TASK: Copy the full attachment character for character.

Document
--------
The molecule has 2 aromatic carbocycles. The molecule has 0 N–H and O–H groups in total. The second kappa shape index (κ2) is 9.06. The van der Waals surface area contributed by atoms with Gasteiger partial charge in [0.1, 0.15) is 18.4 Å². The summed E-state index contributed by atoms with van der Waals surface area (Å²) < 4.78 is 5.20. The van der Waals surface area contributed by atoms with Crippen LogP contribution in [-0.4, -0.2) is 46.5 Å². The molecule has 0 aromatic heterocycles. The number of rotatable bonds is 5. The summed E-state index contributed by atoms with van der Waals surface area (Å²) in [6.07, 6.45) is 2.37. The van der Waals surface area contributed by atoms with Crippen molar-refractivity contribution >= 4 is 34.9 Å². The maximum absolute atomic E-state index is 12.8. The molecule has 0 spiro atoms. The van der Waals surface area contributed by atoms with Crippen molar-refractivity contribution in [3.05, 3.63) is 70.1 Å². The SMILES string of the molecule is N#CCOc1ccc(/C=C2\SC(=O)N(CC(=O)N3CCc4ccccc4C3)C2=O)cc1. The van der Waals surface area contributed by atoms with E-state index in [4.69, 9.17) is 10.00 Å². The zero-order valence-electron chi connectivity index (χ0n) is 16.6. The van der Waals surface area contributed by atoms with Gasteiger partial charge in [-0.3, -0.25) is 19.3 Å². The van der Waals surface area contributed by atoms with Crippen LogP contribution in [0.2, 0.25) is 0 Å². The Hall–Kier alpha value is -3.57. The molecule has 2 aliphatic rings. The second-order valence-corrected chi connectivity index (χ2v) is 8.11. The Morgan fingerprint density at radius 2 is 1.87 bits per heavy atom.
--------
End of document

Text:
The molecule has 2 aromatic carbocycles. The molecule has 0 N–H and O–H groups in total. The second kappa shape index (κ2) is 9.06. The van der Waals surface area contributed by atoms with Gasteiger partial charge in [0.1, 0.15) is 18.4 Å². The summed E-state index contributed by atoms with van der Waals surface area (Å²) < 4.78 is 5.20. The van der Waals surface area contributed by atoms with Crippen LogP contribution in [-0.4, -0.2) is 46.5 Å². The molecule has 0 aromatic heterocycles. The number of rotatable bonds is 5. The summed E-state index contributed by atoms with van der Waals surface area (Å²) in [6.07, 6.45) is 2.37. The van der Waals surface area contributed by atoms with Crippen molar-refractivity contribution >= 4 is 34.9 Å². The maximum absolute atomic E-state index is 12.8. The molecule has 0 spiro atoms. The van der Waals surface area contributed by atoms with Crippen molar-refractivity contribution in [3.05, 3.63) is 70.1 Å². The SMILES string of the molecule is N#CCOc1ccc(/C=C2\SC(=O)N(CC(=O)N3CCc4ccccc4C3)C2=O)cc1. The van der Waals surface area contributed by atoms with E-state index in [4.69, 9.17) is 10.00 Å². The zero-order valence-electron chi connectivity index (χ0n) is 16.6. The van der Waals surface area contributed by atoms with Gasteiger partial charge in [-0.3, -0.25) is 19.3 Å². The van der Waals surface area contributed by atoms with Crippen LogP contribution in [0.2, 0.25) is 0 Å². The Hall–Kier alpha value is -3.57. The molecule has 2 aliphatic rings. The second-order valence-corrected chi connectivity index (χ2v) is 8.11. The Morgan fingerprint density at radius 2 is 1.87 bits per heavy atom.